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Entries in Costume Design (195)

Thursday
Mar032016

How Jenny Beavan won the Oscars

Tim here. I watched the Oscars this year completely without the aid of social media of any sort – absolutely worth doing, if you haven't recently. It lets you enjoy the ceremony for the ceremony.

What that means is that I didn't realize for two whole days that there was quite a furor over my very favorite visual from the whole night, Jenny Beavan's outstanding outfit that she wore on the way to collect her Best Costume Design award for Mad Max: Fury Road. It turns out that there were quite a few people who did not share my view that it was the night's clear highlight. Several of them were sitting right inside the Kodak Theater with her, in fact, rather visibly failing to be delighted by her attire. That's especially true of an epically grumpy Alejandro González Iñárritu. He and several other conspicuous non-clappers were the subject of a Vine that went viral on the spot.

The internet has obligingly and appropriately pushed back, including a magnificent Paddy Considine tweet that I dare not show here on account of the very curt language Considine fired off in Beavan's defense, but it's very much worth checking out.

I did not come to rehash all of that, but to take us back to the outfit itself.

What was buried in the clapping controversy was that Beavan was wearing just about the coolest outfit to have graced the Oscars this decade. It's an instantly classic entry in the annals of "Costume designers just do not give a crap" alongside Milena Canonero's form fitting Victorian men's suit in 2007, and Lizzy Gardiner's 1995 American Express dress (another controversial outfit that many people hate but remains one of the greatest things anyone has ever worn). Just look at it!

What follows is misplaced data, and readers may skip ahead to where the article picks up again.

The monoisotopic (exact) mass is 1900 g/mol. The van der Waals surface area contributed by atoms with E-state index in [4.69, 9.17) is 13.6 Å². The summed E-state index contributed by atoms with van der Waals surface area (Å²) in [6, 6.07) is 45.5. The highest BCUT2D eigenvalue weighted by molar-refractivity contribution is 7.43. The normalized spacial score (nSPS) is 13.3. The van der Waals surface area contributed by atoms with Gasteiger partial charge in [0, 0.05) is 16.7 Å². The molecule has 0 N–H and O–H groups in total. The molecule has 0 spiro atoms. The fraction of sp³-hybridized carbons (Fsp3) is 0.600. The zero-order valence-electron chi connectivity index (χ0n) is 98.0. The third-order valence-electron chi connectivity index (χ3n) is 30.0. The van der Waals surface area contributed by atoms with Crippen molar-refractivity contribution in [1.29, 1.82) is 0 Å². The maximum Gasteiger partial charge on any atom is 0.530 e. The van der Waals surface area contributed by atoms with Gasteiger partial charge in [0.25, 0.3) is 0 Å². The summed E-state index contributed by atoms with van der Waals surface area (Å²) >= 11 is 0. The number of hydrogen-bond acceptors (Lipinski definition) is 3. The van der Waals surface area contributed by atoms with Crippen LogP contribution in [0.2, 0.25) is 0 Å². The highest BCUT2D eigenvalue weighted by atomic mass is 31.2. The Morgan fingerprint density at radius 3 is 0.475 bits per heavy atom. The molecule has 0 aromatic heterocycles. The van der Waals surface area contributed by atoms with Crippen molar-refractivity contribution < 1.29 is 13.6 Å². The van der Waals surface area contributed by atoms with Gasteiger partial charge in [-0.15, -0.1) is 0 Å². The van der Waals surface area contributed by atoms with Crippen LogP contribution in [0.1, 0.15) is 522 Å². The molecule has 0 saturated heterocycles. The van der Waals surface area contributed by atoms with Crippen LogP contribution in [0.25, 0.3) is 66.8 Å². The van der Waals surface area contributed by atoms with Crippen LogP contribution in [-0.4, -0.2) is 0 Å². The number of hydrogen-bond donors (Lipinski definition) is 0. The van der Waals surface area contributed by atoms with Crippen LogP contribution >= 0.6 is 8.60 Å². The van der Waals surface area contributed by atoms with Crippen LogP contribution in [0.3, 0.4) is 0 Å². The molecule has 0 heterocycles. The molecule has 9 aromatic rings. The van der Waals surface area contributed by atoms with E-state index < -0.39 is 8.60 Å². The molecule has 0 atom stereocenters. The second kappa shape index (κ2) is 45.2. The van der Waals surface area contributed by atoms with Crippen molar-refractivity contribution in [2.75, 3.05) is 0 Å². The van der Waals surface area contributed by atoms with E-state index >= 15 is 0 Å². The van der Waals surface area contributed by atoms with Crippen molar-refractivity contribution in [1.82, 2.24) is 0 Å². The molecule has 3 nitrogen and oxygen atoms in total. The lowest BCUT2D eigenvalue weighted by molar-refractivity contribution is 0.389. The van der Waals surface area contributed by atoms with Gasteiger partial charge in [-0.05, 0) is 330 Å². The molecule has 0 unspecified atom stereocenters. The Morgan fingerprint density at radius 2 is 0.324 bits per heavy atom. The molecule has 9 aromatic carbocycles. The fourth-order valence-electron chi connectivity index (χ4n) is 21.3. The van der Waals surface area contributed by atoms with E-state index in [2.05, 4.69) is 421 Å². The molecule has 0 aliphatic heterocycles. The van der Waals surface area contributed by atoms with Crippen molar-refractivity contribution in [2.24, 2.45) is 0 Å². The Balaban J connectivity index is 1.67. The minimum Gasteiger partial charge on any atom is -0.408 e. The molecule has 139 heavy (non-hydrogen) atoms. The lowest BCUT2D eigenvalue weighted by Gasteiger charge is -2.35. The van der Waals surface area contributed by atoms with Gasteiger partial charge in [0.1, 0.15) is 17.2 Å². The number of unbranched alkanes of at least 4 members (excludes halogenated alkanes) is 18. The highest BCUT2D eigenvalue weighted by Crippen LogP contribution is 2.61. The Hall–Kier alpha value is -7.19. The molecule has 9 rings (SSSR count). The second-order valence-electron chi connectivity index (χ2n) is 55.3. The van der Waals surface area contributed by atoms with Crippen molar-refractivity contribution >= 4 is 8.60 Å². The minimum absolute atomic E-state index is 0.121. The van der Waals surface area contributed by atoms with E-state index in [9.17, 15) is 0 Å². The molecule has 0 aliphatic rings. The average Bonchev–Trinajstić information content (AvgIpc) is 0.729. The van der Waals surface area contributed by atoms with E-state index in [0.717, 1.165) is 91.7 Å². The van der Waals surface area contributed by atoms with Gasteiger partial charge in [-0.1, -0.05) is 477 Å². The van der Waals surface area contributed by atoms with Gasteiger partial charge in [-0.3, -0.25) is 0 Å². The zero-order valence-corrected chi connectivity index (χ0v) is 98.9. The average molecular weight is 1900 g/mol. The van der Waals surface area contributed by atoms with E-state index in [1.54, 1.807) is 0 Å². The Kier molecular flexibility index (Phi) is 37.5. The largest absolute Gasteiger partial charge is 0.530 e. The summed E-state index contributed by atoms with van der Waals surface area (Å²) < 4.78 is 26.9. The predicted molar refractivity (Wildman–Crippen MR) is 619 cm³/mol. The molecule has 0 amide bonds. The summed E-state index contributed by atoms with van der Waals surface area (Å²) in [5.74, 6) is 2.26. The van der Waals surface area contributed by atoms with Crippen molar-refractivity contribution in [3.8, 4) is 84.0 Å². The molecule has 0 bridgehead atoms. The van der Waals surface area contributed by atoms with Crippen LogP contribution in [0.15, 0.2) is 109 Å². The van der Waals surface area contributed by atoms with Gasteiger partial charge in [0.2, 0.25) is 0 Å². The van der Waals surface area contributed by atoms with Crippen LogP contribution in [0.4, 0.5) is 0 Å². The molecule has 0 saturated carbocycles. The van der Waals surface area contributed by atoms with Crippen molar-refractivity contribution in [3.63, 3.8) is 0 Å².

All other considerations aside, that is badass. And it's also really on-point. The inherent ruggedness of (fake) leather, the heightened cartoon gaudiness of having a sequined image on the back, the fact that the image is a sort of cult identity marker, the way that her accessories suggest scavenging. She is, in effect, wearing the movie on her body, and taking it up to win the Oscar with her. More importantly, it's a way to put her own personality on display during a moment that should be entirely about here. And there is far more of Beavan the human being in that moment than any stock Hollywood figure wearing stock evening wear – this is a woman whose primary medium of expression is clothing, after all. As she put it backstage:

I don't do frocks and absolutely don't do heels, I have a bad back. I look ridiculous in a beautiful gown… I just like feeling comfortable and as far as I'm concerned I'm really dressed up."

And as far as we're concerned, she won the whole Oscar ceremony.

Tuesday
Mar012016

Pt 2: New Oscar Trivia, Stats, and Curiosities

Picking up where we left off after the headliner categories. But click not away. The below the line crafts and specialty categories are just as important and trivia-interesting. I promise.

FOR THE EYES

Production Design: Colin Gibson, Mad Max: Fury Road
Makeup and Hairstyling
: Mad Max: Fury Road
Costume Design: Jenny Beavan, Mad Max: Fury Road

Jenny Beavan previously won the costume category for another perfect film A Room With a View. Not since arguably Dianne Wiest has a two time winner won for such polar opposite achievements. Yes both of Wiest's Oscars are from Woody Allen pictures but those star turns couldn't be more different stylistically / emotionally / pscyhologically. Mad Max Fury Road is also the first sci-fi winner EVER in this category... unless you count Star Wars (1977) though some people prefer lumping Star Wars into the fantasy genre rather than sci-fi... and there have been multiple fantasy winners.